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Too Much Political Spin In Waiting Times Report

“Too Much Political Spin In Waiting Times Report; Negative Longer-Term Access Trends Buried”

“There is still too much political spin in the latest quarterly waiting times report because it highlights positive immediate trends but buries longer-term negative trends over access to treatment in the mass of data,” said Mr Ian Powell, Executive Director of the Association of Salaried Medical Specialists, today.

“On the positive side there was increased activity once patients were assessed. More patients are having their operations within the six-month target. But it must be remembered that this was for the last three months of last year when funding for elective surgery was at its highest.”

“But the report fails to highlight worrying trends buried in the report’s data. These concern access to important surgery with significant increases in the number of patients waiting for their first specialist assessment and then, after this assessment, being denied access to essential treatment.”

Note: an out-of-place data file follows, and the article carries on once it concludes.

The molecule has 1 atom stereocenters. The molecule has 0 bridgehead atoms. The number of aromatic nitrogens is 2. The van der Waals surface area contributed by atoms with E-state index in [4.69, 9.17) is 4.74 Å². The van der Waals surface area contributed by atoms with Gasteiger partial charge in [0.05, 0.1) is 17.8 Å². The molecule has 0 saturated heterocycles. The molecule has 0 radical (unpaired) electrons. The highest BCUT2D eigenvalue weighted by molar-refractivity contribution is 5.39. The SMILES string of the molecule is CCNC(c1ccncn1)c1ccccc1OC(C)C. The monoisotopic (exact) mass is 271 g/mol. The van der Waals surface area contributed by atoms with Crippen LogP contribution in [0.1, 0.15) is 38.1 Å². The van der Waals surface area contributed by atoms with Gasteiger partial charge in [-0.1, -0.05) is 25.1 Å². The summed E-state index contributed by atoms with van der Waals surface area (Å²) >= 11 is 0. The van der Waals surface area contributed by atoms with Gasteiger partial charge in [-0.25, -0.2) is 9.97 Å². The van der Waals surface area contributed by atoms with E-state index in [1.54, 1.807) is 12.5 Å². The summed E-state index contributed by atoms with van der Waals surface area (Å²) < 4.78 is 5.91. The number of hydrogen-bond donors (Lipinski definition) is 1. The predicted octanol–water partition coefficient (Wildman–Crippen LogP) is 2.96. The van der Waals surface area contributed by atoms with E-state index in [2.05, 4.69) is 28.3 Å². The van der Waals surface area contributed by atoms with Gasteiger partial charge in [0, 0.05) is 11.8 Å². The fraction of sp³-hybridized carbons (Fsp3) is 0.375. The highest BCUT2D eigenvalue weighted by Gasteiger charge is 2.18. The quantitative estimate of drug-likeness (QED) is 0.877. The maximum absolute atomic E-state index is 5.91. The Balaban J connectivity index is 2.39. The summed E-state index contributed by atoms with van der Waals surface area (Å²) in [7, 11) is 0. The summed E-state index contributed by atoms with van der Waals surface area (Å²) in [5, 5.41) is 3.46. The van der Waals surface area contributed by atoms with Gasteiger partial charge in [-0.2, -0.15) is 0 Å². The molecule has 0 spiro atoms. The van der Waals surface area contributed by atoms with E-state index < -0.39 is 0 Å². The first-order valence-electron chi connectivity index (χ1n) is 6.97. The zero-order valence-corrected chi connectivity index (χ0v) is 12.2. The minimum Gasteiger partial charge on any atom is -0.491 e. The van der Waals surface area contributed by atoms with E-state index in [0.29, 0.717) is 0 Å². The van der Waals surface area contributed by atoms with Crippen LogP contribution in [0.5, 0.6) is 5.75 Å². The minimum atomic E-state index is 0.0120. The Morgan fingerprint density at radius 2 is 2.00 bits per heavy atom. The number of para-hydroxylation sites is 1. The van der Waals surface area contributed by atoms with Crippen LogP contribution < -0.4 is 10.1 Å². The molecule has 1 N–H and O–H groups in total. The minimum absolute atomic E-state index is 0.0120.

“The following points highlight the worrying trends about increasing problems of access to services:
1. Over the three month period the number of outpatients seen fell by over 8,000 patients, a fall of 7%.
2. Halfway through the 2000-2001 year the report suggests a decrease of about 33,000 (10%) in the number of new referrals receiving their first specialist assessment within six months compared with the full 1999-2000 year.
3. Following their specialist assessment there has been a small increase of 578 (nearly 2%) in the number of patients being denied access to treatment. This includes an increase of over 5,700 patients (31%) requiring active monitoring that is partially offset by a decrease in the number of patients on another list known as residual.”

“These and other figures reveal an overall disturbing trend of an increasing number of patients being denied access to important hospital treatment at a time last year when funding was at its peak.”

“We should all be seriously worried over what impact the severe financial squeeze on public hospitals will have announced in the ‘bad news for health’ Budget,” concluded Mr Powell.

Ian Powell

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